Meghan also knows about the delicate art of omission, a thin but remarkably effective shield that can keep family members and friends from learning anything too explicit.

“I kind of cover up where I work. As soon as I say Brunswick Street people seem to think, ‘Oh, inner city youth.’ So I just leave it there,” she says. “Everyone is saying, ‘Oh we’re so proud of what you’re doing,’ but I feel like as soon as I slip the words GLBT’ in there, that’s just going to disappear.”

It may seem like a paradox for a young, closeted teen to be helping others open up, but Meghan says that despite all the work that she does at the Project, her personal circumstances are still intimidating.

“The youth that I see are so resilient and brave for coming out at that age, and sometimes I look at my own situation and think, ‘Well, isn’t that hypocritical. You’re trying to empower the youth and here I am totally not out at all,’” she says. “But as great as the youth are and as happy as I am for their situations, I don’t really see it as applying to myself. Because I know my family. I’m still afraid of their reactions no matter how much I support the youth and see them succeed.”

Meghan discovered the Youth Project while still in high school. By then, the Project had already worked with hundreds of young Haligonians, giving them a safe place to open up about their sexuality. For some, like Alex, the house on Brunswick lends a supportive environment to their life that wouldn’t otherwise exist.

Leighann Wichman has been with the Youth Project since its foundation in 1993. Since then, she has seen the wide array of challenges that confront young adults in Halifax who are unsure of their own sexuality.

“Most youth are afraid of losing the respect of their parents, losing that support, or they think their parents will be disappointed,” she says. “But even more than that, coming out to yourself is generally the greatest challenge.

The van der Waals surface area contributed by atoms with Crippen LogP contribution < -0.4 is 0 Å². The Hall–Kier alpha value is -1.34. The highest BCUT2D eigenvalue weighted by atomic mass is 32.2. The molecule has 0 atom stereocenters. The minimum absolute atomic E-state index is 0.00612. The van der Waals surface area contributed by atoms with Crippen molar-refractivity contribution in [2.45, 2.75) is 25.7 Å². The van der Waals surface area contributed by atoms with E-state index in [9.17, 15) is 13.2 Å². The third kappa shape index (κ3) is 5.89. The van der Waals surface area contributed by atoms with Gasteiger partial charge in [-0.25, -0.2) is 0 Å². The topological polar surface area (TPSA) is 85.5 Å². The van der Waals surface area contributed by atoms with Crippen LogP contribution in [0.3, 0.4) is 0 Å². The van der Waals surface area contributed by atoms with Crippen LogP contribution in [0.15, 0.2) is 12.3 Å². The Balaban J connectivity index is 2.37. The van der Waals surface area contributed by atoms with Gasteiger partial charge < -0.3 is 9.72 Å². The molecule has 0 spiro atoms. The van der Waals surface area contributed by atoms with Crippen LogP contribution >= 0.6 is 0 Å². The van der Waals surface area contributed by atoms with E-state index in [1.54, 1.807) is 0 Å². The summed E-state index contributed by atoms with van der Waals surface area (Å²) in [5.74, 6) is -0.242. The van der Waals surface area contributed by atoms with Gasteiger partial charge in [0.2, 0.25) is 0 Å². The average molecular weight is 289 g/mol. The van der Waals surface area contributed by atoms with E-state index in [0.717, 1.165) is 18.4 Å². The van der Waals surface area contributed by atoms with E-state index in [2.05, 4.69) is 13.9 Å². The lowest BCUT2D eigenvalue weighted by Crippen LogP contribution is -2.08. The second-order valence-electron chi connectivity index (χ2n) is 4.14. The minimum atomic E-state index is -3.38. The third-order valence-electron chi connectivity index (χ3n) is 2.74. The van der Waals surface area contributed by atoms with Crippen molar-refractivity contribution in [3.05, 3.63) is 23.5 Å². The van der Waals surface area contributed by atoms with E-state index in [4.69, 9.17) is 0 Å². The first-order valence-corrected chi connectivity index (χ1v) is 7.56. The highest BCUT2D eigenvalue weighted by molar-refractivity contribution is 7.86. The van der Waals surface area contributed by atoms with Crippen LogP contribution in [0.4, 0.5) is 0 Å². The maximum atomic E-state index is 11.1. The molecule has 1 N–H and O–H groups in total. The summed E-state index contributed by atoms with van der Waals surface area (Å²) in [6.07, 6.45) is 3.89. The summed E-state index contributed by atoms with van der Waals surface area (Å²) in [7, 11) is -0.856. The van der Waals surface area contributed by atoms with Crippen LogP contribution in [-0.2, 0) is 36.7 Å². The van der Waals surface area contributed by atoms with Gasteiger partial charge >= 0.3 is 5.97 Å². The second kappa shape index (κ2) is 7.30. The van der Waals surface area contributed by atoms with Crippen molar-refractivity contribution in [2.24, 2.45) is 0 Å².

“Another one of the biggest factors that can affect coming out is isolation. So in the drop-ins and the discussion groups, we see a pretty quick turnaround in youth who are coming out. Suddenly they have this social outlet where they have other people that they can meet. It shows how much isolation is a factor because as soon as they come into an environment where they can make friends, and talk to other youth and have a peer group, we see a huge difference in them.”

Wichman says the climate has changed over the past 12 years for young people who are coming out. But despite some notable social strides, clearing personal hurdles never gets any easier.

“When youth are coming out now, there’s more information available, there’s more stuff on TV, there’s more books out there, there’s us, there’s a teen health centre ,” she says. “But getting to that point of coming out and revealing that information for the first time to somebody and opening yourself up is still very difficult, regardless of all the resources that are around.”

And they still get the horror stories. For every positive story of accepting parents and supportive friends that passes through the Project, there are the stories that don’t have a happy ending. Curry says that it can be difficult to hear some of the worst-case scenarios from those who live them first-hand.

“To see youth come in who have been kicked out of their house or have been abused by their parents, or they’re being harassed at school, or who have been the victims of violence, it’s obviously upsetting and frustrating. To be reminded that it’s still going on is always frustrating. We just try to focus on how we can make this situation better.”

For now, Alex Parker’s story doesn’t have a proper ending, happy or sad. Although Alex wouldn’t mind telling his father the truth, he plans to keep things to himself for the time being.

“It wouldn’t change our relationship in the long run. He wouldn’t want me any more or any less than he does now,” he says. “My relationship with my dad sucks anyway—I just don’t want to make it worse.”

Such a statement may not seem very optimistic, but Alex has at least found comfort in dealing with his questions slowly, at his own pace. Although he is still uncertain about his sexuality, Alex says the Youth Project has been instrumental in helping him take relaxed, gradual steps towards a better self-understanding. When he becomes more certain of who he is for himself, that’s when Alex says he’ll feel comfortable coming out. It’s also the advice he offers to anyone in a situation similar to his own.

“Take your time. It’s your business, you don’t need to tell anybody,” he says. “If you really feel personally that you have to tell people, just take it slow. If it’s a positive reaction, great, and if it isn’t, just give them time. Hopefully, they’ll accept it eventually.”